A Look at What’s in Minnesota’s Big Budget Bills
MINNEAPOLIS (AP) — The Minnesota Legislature approached the finish line Wednesday on a $52 billion state government budget for the next two years.
Lawmakers were unable to resolve the differences between the Democratic-controlled House and Republican-led Senate before time ran out on the regular session in May even with a projected budget surplus forcing them to return for a special session that began June 14.
Controversial policy proposals were largely jettisoned as the divided Legislature settled for mostly incremental changes. The biggest struggle was over police accountability. Democrats were able to pass some modest policing measures but settled for less than they wanted. Here’s a look at some high points of the big budget bills:
The public safety budget bill includes new limits on no-knock warrants and confidential informants, revamping a statewide police misconduct database to create an early warning system about bad officers, and a requirement for 911 operators to refer certain calls to mental health crisis teams. It also includes “sign-and-release” warrants so police aren’t required to arrest low-level offenders who miss a court appearance. Supporters say the provision would have prevented the death of Black motorist Daunte Wright, who was killed in Brooklyn Center after police stopped him for expired license tabs and discovered an outstanding warrant. However, Republicans blocked an effort to ban “pretext” stops for minor offenses. The bill also closes gaps in the state’s sexual assault laws.
The state government finance bill ends Minnesota’s COVID-19 peacetime state of emergency effective Thursday, curtailing the emergency powers that Democratic Gov. Tim Walz used to manage the pandemic. The housing budget bill includes a 15-week “off ramp” for ending the eviction moratorium that Walz imposed early in the pandemic. That plan includes timelines for Minnesotans who owe back rent to secure rental assistance, which is paid directly to landlords. Property owners will be required to send notices 15 days prior to eviction. Tenants who have claimed but not yet received state rental assistance will be protected from eviction through June 1, 2022.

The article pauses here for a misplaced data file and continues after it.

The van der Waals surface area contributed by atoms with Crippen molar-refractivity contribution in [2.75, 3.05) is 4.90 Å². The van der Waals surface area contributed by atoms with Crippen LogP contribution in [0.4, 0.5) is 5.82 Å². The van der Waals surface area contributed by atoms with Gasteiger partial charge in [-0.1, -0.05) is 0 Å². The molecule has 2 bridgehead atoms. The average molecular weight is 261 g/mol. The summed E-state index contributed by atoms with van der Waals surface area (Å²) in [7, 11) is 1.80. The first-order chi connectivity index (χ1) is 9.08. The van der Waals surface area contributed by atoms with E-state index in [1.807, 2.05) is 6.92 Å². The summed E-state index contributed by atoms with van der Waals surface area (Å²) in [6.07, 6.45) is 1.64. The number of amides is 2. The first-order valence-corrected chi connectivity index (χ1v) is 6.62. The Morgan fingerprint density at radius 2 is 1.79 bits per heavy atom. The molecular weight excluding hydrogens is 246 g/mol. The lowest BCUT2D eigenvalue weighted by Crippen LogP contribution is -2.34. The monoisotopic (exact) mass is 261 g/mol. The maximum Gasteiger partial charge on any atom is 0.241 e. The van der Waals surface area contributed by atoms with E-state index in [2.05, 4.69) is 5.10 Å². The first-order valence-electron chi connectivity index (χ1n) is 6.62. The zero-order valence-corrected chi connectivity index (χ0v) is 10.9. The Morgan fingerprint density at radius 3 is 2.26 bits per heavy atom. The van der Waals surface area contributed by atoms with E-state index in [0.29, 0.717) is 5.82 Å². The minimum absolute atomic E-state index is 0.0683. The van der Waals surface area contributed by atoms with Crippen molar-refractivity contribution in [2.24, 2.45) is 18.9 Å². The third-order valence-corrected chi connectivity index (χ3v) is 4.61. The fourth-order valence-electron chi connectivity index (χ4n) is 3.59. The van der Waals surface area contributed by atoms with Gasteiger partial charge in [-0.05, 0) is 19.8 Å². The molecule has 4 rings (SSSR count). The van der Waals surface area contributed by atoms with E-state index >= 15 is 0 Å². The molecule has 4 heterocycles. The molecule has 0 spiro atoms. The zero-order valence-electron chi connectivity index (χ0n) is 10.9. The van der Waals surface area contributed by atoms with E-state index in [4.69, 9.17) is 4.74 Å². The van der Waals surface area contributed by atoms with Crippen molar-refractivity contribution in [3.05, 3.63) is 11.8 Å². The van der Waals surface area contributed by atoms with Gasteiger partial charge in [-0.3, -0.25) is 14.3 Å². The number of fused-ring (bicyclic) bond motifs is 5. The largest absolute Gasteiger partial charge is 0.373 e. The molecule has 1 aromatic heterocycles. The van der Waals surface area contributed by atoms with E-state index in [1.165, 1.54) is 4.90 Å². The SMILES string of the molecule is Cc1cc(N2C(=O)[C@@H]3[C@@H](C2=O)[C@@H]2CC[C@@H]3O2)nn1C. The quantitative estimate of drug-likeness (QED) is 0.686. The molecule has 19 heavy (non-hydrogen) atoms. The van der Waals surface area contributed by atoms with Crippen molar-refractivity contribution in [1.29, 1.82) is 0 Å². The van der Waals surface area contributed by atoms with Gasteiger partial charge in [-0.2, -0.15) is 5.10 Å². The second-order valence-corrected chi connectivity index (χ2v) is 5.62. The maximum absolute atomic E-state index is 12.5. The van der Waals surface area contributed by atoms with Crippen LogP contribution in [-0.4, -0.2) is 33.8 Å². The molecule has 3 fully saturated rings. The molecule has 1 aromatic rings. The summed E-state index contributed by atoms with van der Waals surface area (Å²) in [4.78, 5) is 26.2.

Businesses that received forgiveness on their loans from the federal Paycheck Protection Program during the pandemic will be allowed to fully deduct the amount on their state income taxes. And workers who collect unemployment insurance payments, including benefits that were boosted during the pandemic, will be able to deduct them up to $10,200.
Schools will be getting more money. The education budget bill includes a 2.5% increase in per-pupil funding in the first year and 2% in the second — the largest increase in the key formula in 15 years. It also includes money to attract, train and retain teachers of color as part of an effort to reduce racial disparities.
Tuition increases will be capped at 3.5% for the next two years for undergraduates in the Minnesota State colleges and universities system. The separate, more autonomous University of Minnesota system is planning a 1.5% increase.
The transportation bill contains money for two new bus rapid transit lines for the Twin Cities area, connecting downtown Minneapolis and the University of Minnesota with Edina, and downtown with Blaine. It also preserves the Northstar commuter rail line from Big Lake to Minneapolis, which some Republicans wanted to shut down because ridership plunged due to the pandemic. And it includes money for a second daily Amtrak train between St. Paul and Chicago starting in 2024. There’s also money to outfit State Patrol troopers with body cameras. Unpaid traffic tickets and certain other minor violations, which disproportionately affect people of color and the poor, will no longer lead to license suspensions, nor will failure to appear in court for traffic tickets or driving after suspension.
The commerce budget bill includes a student loan borrowers’ bill of rights. It requires licensing for companies that service student loans and safeguards to protect students from predatory lenders. It also creates a pilot project for combating rising catalytic converter thefts by offering auto and scrap dealers grants to mark converters on cars most likely to be targeted.
So-called “forever chemicals,” also known as PFAS, will be banned from food packaging in Minnesota. Senate Republicans abandoned an effort to scuttle Democratic Gov. Tim Walz’s clean car standards, which aim to speed the switchover to electric cars. But Democratic initiatives to combat chronic wasting disease didn’t make it into the final bill.
HEALTH AND HUMAN SERVICES
The health and human services budget expands postpartum coverage, preventive care and benefits for children with asthma in the state’s Medical Assistance program. It also includes tobacco and vaping prevention, and contains money to expand the availability of child care. It includes provisions to reduce racial disparities in health care and to foster more cultural and ethnic diversity in the mental health work force. And it includes an expansion of telemedicine.
Democratic Attorney General Keith Ellison didn’t get the money he wanted in the state government budget bill to add more lawyers to the criminal division in his office, which turned to volunteer attorneys to help convict former Minneapolis police Officer Derek Chauvin in the death of George Floyd. The bill sets out rules for protecting the integrity of absentee ballot drop boxes. And daylight saving time would last all year round if Congress authorizes states to make the change — an idea that has been gaining support in Washington, D.C., and more than a dozen states.